Bell Kingcobra

Discussion in 'Aviation' started by rogerwilko, Sep 27, 2014.

  1. rogerwilko

    rogerwilko Member

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    Noticed on youtube the 12 exhaust stacks on each cylinder bank on it's Allison engine. Is this exclusive to Kingcobras? Also wikipedia states the russians were'nt to use these aircraft against the Germans??? Why on earth not?
     
  2. rogerwilko

    rogerwilko Member

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  3. wuzak

    wuzak Well-Known Member

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    I believe in the US the exhausts were done by the airframe manufacturer.
     
  4. Siddley

    Siddley Active Member

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    If the Wikipedia entry on the sky claimed it was blue in colour I would go outside and look, just to check for myself ;)
     
  5. MiTasol

    MiTasol Active Member

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    No - Bell P-39Q also had twelve stacks per side
     
  6. MiTasol

    MiTasol Active Member

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    #6 MiTasol, Sep 27, 2014
    Last edited: Sep 27, 2014
    Unfortunately Wiki is written by everyone and unscrupulous companies monitor their wiki pages and instantly remove facts they do not want the public to know - For example Qantas has an appalling accident rate (no big ones recently but 10 incidents and 1 minor in last year plus the Jetstar subsidiary's 8 incidents in same time) yet on Wiki appears to have had no accidents
    That said Wiki has a lot of good info and some photos that are hard to find elsewhere so it is a good resource so long as you verify its accuracy elsewhere
     
  7. wuzak

    wuzak Well-Known Member

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  8. rogerwilko

    rogerwilko Member

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    Thanks. Seems the later Allisons started using them.
     
  9. GregP

    GregP Well-Known Member

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    Neither the P-39 nor the P-63 had 12 exhaust stacks per side. Each "pair" is part of one "stack" that is fed by one cylinder. The V-1710 is a V-12, not a V-24. It may look that way from a distant photo but, up close, you can see the double stack efect is just an illusion caused because you can't see the base of the stack, If you saw one up close and out of the plane, it would be immediately obvious.
     
  10. rogerwilko

    rogerwilko Member

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    They had 4 valve heads Greg so logically they had 2 exhaust ports per cylinder.
     
  11. GregP

    GregP Well-Known Member

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    Just one. But you can bolt on an exhaust stack with two holes in it. Not sure why, but maybe it had to do with back pressure for combustion efficiency ... maybe not. Either way. there are six exhaust openings on the side of the engine and the "look" of the exhaust depends entirely on which stacks you use. The weidest are P-82 night fighter stacks that go on one exaust port with 3 - 4 horizontal slits in it to reduce flames at night. The sounds of the engine is almost entirely dependent on the stacks and the configuration. That is, a V-12 can be made to sound may ways depending on the stack and the rest of the xhaust (if so equpped ... like a Lamborghini), but WWII planes almost always have no exhaust system betond the stacks.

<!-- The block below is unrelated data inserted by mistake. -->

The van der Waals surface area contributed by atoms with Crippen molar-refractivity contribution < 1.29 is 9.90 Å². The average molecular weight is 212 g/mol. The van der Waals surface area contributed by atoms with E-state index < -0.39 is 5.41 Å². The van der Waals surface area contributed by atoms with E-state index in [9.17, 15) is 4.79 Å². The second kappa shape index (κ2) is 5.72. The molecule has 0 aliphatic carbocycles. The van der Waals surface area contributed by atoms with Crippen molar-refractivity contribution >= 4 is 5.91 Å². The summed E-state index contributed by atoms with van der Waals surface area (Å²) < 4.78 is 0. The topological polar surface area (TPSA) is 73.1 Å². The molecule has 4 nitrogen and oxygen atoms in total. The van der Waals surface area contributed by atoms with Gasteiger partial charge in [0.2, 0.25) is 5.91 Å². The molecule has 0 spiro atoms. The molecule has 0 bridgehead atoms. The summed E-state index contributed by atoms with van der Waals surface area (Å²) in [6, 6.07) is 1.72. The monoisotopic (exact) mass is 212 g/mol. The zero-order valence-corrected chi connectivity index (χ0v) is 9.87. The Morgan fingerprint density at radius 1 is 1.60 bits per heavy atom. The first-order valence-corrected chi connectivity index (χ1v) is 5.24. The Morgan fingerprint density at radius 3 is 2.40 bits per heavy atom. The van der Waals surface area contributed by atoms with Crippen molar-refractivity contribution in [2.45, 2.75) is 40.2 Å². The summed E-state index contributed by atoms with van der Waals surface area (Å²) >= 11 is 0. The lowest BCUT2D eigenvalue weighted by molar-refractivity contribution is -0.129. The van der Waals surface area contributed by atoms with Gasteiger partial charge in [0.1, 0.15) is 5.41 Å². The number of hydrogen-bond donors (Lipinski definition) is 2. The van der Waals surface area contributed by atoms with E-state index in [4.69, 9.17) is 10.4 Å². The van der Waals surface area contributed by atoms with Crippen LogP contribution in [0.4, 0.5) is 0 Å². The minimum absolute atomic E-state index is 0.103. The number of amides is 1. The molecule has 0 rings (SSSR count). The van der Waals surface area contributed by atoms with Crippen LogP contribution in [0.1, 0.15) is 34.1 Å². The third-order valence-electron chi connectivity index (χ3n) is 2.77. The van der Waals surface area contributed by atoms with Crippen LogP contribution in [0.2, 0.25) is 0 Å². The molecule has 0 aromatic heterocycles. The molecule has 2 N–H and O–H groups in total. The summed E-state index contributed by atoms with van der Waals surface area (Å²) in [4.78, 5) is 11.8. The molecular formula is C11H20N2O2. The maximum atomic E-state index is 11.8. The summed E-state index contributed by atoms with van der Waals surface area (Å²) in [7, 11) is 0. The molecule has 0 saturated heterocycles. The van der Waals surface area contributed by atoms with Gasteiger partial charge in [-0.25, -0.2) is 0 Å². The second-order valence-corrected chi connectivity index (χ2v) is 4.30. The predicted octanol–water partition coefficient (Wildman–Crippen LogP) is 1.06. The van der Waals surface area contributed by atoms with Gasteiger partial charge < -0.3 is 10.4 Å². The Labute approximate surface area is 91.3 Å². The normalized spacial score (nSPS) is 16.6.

12. wuzak

    wuzak Well-Known Member

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  13. GregP

    GregP Well-Known Member

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    There is a single port with a very small center spine Wayne. There isn't enough material for it to be structural, and the same port style has both single seeming and double seeming stacks ... they are interchangeable with the same bolt hole pattern. Any Allison exhaust stack, including a night fighter unti, will fit on any Allison cylinder bank.
     
  14. Wurger

    Wurger Siggy Master
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    #14 Wurger, Sep 28, 2014
    Last edited: Sep 28, 2014
    I think these pics can help you....

    P-39/P-400

    Bochkov.jpg

    crashed-p-39-airacobra-of-82-sqn-raaf.jpg

    P-400.jpg

    p-39-23-sqn-1943.jpg

    P-39_400 35th FG.jpg

    Russian P-63 Kingcobra ...

    Bell_P-63_Kingcobra_42-7010.jpg

    P-63 Kingcobra russia.jpg
     
  15. Wurger

    Wurger Siggy Master
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    #15 Wurger, Sep 28, 2014
    Last edited: Sep 28, 2014
    Oh... by the way... the Allison V1710 engine...

    Allison V1710.jpg

    with six double exhaust stacks....

    Allison V1710_1.jpg

    with 12 individual exhaust ones...

    allison_v171085.jpg
     
  16. Wurger

    Wurger Siggy Master
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    And here two more of P-39D I found via the net ...

    P-39D_.jpg

    P-39D.jpg
     
  17. rogerwilko

    rogerwilko Member

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    Well Greg, however you want to put it, I see 12 separate ports!